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USDA: Cost Of Farming Increases In Wisconsin

Data Found Farmers Spending More On Tractors, Machinery After Years Of Cutting Back During Low Prices

elviskennedy (cc/by/nc/nd)

Wisconsin farms saw a slight increase in production costs last year.

New data from the U.S. Department of Agriculture found the average farm spent $168,686 on production expenditures in 2017. That’s a 6 percent increase from the previous year.

Some of the largest expense increases were for trucks, farm machinery and tractors. These are categories that saw some of the biggest spending declines in 2015 and 2016.

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Farmers have avoided making these large purchases during the last few years of low commodity prices, said Mark Stephenson, director of the Center for Dairy Profitability at the University of Wisconsin-Madison.

“It may be the case that some of that equipment simply can’t be fixed anymore,” Stephenson said. “Any one or two years, you can get by not replacing it. But four years? Some equipment is going to have to be replaced.”

Sherry Wuebben, from St. Joseph Equipment, said they’ve seen fewer sales in the last few years and she is worried sales could go down even further thanks to the Trump administration’s tariffs on steel and aluminum.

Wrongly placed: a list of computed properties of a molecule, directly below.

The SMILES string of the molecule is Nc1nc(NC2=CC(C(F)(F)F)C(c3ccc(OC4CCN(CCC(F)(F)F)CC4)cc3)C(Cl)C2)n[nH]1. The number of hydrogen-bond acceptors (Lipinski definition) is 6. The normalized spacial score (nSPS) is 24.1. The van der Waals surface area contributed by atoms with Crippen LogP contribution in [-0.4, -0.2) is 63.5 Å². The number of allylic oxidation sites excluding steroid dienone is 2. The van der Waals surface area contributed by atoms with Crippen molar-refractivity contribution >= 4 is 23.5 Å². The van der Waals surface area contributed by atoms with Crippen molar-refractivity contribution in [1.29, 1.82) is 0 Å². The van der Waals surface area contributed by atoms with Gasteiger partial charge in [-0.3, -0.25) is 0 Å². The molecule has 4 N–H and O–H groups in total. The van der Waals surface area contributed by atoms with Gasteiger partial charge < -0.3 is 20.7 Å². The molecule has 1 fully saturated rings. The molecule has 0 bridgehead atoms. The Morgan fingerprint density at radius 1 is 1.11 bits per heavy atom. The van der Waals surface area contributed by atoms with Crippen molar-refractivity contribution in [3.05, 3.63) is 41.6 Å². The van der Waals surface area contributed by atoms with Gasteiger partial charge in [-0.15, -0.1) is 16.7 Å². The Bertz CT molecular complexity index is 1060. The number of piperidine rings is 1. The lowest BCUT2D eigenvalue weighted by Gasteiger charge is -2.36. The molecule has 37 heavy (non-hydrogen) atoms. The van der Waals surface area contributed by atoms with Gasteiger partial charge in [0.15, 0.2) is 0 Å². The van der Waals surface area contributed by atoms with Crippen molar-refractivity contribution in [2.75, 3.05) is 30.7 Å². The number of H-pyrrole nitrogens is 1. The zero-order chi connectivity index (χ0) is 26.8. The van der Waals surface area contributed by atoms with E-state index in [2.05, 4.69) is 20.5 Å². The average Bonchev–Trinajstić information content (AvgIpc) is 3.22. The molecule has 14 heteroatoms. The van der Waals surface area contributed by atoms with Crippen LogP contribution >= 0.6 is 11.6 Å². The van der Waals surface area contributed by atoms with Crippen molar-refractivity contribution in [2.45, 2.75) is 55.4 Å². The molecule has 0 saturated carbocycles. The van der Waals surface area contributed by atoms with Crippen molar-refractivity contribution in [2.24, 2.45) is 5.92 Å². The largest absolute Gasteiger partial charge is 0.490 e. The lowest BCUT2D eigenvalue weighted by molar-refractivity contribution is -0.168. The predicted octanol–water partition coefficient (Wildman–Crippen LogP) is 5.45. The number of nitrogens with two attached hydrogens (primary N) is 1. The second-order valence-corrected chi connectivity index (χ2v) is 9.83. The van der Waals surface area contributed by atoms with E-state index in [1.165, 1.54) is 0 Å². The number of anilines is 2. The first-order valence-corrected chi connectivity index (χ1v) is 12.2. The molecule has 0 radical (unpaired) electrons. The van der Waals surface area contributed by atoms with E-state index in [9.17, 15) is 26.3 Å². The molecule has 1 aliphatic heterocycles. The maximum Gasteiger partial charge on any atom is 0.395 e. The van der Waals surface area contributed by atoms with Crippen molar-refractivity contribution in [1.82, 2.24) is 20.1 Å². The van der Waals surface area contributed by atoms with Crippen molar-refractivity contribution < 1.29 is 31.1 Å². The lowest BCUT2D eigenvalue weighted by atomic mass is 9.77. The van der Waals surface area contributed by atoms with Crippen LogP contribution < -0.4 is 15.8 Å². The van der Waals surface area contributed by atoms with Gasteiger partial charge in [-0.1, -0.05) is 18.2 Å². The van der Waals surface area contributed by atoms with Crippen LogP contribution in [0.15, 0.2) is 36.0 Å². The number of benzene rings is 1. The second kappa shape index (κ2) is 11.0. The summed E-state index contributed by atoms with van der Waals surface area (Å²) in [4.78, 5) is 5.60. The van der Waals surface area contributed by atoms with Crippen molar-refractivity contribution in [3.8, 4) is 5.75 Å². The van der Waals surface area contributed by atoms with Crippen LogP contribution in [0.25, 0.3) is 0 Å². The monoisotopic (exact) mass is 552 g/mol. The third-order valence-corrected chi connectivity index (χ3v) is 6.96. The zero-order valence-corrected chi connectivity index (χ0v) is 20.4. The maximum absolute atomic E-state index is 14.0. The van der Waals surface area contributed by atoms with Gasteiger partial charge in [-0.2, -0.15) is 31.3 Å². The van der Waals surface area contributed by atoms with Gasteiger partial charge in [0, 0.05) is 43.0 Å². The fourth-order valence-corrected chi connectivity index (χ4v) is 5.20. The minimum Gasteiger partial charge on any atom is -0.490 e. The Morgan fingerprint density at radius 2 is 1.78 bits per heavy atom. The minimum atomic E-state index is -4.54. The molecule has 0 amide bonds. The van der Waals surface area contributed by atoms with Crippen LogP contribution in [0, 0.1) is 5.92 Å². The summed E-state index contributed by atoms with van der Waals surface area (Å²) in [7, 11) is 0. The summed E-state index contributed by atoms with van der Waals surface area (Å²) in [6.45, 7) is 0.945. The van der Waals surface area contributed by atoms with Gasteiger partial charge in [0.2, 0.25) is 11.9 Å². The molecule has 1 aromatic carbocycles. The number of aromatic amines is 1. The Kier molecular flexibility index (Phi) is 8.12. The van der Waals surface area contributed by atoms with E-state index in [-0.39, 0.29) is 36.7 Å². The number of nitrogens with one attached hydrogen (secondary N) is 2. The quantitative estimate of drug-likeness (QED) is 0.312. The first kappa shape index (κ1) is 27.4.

“After years of not having any significant price increases, because of the tariffs on steel, (buyers) are going to start seeing some price increases,” Wuebben said.

Wuebben said she isn’t sure how much equipment prices will increase, but manufacturers have already notified her that costs will change.

But Simon Jette Nantel, assistant professor of agricultural economics at UW-River Falls, said labor costs will likely be the expense that influences spending in the coming year.

He said the Trump administration’s focus on limiting immigration has caused wages to increase in the dairy industry.

“There’s always this trade off between labor and capital,” said Jette Nantel. “One alternative to (paying high labor costs), and we’re witnessing some of that with some dairy farmers adopting robotics, is that instead of labor you choose to replace that labor with more capital investment.”

He said increasingly advanced technology could help farmers reduce the number of employees that they need.